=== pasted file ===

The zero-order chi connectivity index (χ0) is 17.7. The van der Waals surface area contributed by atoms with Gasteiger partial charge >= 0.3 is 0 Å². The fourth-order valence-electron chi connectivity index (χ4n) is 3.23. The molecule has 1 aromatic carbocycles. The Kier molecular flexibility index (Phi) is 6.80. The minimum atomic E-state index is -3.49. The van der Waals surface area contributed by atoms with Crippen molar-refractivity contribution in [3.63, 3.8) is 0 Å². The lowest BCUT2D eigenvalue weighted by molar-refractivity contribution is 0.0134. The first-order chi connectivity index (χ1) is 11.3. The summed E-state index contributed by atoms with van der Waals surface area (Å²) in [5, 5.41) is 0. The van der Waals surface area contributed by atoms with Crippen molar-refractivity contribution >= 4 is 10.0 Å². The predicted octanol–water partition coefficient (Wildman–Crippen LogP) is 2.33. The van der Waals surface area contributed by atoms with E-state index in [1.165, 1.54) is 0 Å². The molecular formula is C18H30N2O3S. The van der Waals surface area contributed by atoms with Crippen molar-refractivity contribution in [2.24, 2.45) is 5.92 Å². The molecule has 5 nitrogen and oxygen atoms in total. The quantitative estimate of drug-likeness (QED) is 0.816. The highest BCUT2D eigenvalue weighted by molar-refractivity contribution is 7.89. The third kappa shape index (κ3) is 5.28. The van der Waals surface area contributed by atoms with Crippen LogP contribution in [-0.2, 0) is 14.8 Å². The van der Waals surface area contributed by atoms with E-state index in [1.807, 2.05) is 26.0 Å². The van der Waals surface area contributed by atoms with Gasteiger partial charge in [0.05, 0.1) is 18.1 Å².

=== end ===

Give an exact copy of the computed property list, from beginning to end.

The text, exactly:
The zero-order chi connectivity index (χ0) is 17.7. The van der Waals surface area contributed by atoms with Gasteiger partial charge >= 0.3 is 0 Å². The fourth-order valence-electron chi connectivity index (χ4n) is 3.23. The molecule has 1 aromatic carbocycles. The Kier molecular flexibility index (Phi) is 6.80. The minimum atomic E-state index is -3.49. The van der Waals surface area contributed by atoms with Crippen molar-refractivity contribution in [3.63, 3.8) is 0 Å². The lowest BCUT2D eigenvalue weighted by molar-refractivity contribution is 0.0134. The first-order chi connectivity index (χ1) is 11.3. The summed E-state index contributed by atoms with van der Waals surface area (Å²) in [5, 5.41) is 0. The van der Waals surface area contributed by atoms with Crippen molar-refractivity contribution >= 4 is 10.0 Å². The predicted octanol–water partition coefficient (Wildman–Crippen LogP) is 2.33. The van der Waals surface area contributed by atoms with E-state index in [1.165, 1.54) is 0 Å². The molecular formula is C18H30N2O3S. The van der Waals surface area contributed by atoms with Crippen molar-refractivity contribution in [2.24, 2.45) is 5.92 Å². The molecule has 5 nitrogen and oxygen atoms in total. The quantitative estimate of drug-likeness (QED) is 0.816. The highest BCUT2D eigenvalue weighted by molar-refractivity contribution is 7.89. The third kappa shape index (κ3) is 5.28. The van der Waals surface area contributed by atoms with Crippen LogP contribution in [-0.2, 0) is 14.8 Å². The van der Waals surface area contributed by atoms with E-state index in [1.807, 2.05) is 26.0 Å². The van der Waals surface area contributed by atoms with Gasteiger partial charge in [0.05, 0.1) is 18.1 Å².